Engage civil society in a meaningful way
Thanks to their close contact with consumers, consumer organisations know their needs, expectations and worries. For example, a recent survey conducted by BEUC member organisations in nine EU countries shows that whilst consumers believe that artificial intelligence can bring benefits, a majority of respondents also say that companies are using AI to manipulate consumer decisions.
To ensure that innovation is user-centered, the EU R&I policy must have the right mechanisms to involve consumer representatives from inception to implementation and evaluation. Groups representing and defending citizens’ interests must not only be consulted on relevant matters but also represented in governance structures, and given the adequate resources to do so. The implementation of the new EU Framework Programme, Horizon Europe, brings an opportunity to address current gaps and strengthen inclusiveness.
Maximise public return on public investment
As I write this blog, the number of COVID-19 reported deaths has gone over a million. Ensuring patients have access to effective vaccines and treatments will be crucial to ending the pandemic. One way of ensuring this is by attaching clauses to funding to ensure the availability and affordability of end products.
The European Commission has taken some welcome steps in that direction within Horizon 2020. Non-exclusive licensing has become a requirement in some COVID-19 calls for proposals (e.g. for medical supplies) and is being promoted through a manifesto calling for greater accessibility to COVID-19 research results.
But these initiatives should not be a one-off. To ensure that consumers don’t ‘pay twice’ for their medicines – first as taxpayers by supporting research and then by footing a high bill at the pharmacy – the Commission should develop a general policy on research funding and affordability related conditions. Such a policy could be extrapolated to other sectors that also deliver public interest goods.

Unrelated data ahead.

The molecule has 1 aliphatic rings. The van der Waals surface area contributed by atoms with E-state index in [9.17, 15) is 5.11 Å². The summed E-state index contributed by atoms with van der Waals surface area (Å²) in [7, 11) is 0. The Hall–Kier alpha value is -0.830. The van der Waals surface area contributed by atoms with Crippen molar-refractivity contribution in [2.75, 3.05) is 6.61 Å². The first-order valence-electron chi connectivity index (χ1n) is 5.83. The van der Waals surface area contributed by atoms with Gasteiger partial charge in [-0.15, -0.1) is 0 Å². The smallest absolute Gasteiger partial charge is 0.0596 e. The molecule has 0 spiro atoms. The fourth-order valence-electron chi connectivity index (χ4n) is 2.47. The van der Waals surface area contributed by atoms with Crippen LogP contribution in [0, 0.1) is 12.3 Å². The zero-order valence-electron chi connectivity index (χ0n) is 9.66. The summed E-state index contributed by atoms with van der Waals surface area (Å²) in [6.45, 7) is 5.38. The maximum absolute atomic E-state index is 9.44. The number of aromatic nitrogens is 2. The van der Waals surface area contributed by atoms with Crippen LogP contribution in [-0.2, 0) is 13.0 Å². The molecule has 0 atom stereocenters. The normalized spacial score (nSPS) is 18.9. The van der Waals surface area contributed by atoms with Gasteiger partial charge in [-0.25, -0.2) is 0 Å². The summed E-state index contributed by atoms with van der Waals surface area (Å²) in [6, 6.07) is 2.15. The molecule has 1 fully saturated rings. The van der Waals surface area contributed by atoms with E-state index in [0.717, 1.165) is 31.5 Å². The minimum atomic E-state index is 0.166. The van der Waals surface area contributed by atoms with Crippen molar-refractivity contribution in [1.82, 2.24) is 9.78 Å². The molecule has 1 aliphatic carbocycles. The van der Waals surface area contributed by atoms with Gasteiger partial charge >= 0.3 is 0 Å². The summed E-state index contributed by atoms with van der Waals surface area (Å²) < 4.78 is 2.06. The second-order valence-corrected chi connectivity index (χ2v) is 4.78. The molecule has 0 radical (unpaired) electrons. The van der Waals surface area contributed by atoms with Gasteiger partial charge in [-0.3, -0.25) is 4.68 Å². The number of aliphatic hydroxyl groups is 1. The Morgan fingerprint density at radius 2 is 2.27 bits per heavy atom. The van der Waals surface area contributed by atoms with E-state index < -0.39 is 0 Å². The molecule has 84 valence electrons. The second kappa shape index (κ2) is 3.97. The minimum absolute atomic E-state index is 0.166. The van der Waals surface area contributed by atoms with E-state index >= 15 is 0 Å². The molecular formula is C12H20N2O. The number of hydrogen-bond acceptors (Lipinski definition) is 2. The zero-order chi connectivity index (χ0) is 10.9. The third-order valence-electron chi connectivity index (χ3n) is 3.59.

Take a risk-based approach to the governance of innovation
For some years, industry is pushing a so-called ‘innovation principle’. For us this is a move to weaken the Treaty-based precautionary principle. From a consumer perspective, it is important to ensure that new products and services do not pose unacceptable risks to health, the environment or people’s values (e.g. right to privacy).
When properly designed, regulation can deliver consumer-centred innovation. An example is the EU payments legislation. Both Payment Services Directives contributed to stimulating competition by opening the EU market to non-banking payment service providers, while at the same time setting high standards of consumer protection.
“The true success of the EU R&I policy lies on its ability to address societal challenges and improve people’s welfare”
Looking forward, the EU must uphold the precautionary principle, which acts as a safety net for consumers. It is also plain common sense: faced with an unacceptable degree of scientific uncertainty and risk it would be better to refrain from throwing something on the market which might harm people or the environment.
As we head towards a new EU Multiannual Financial Framework and revamped innovation funding, the European Commission must improve the way it engages consumer representatives in EU R&I policy. This is essential to ensure that innovation meets consumers’ needs and expectations.
Let us not forget that the true success of the EU R&I policy lies on its ability to address societal challenges and improve people’s welfare.
For the full BEUC position on innovation, see here.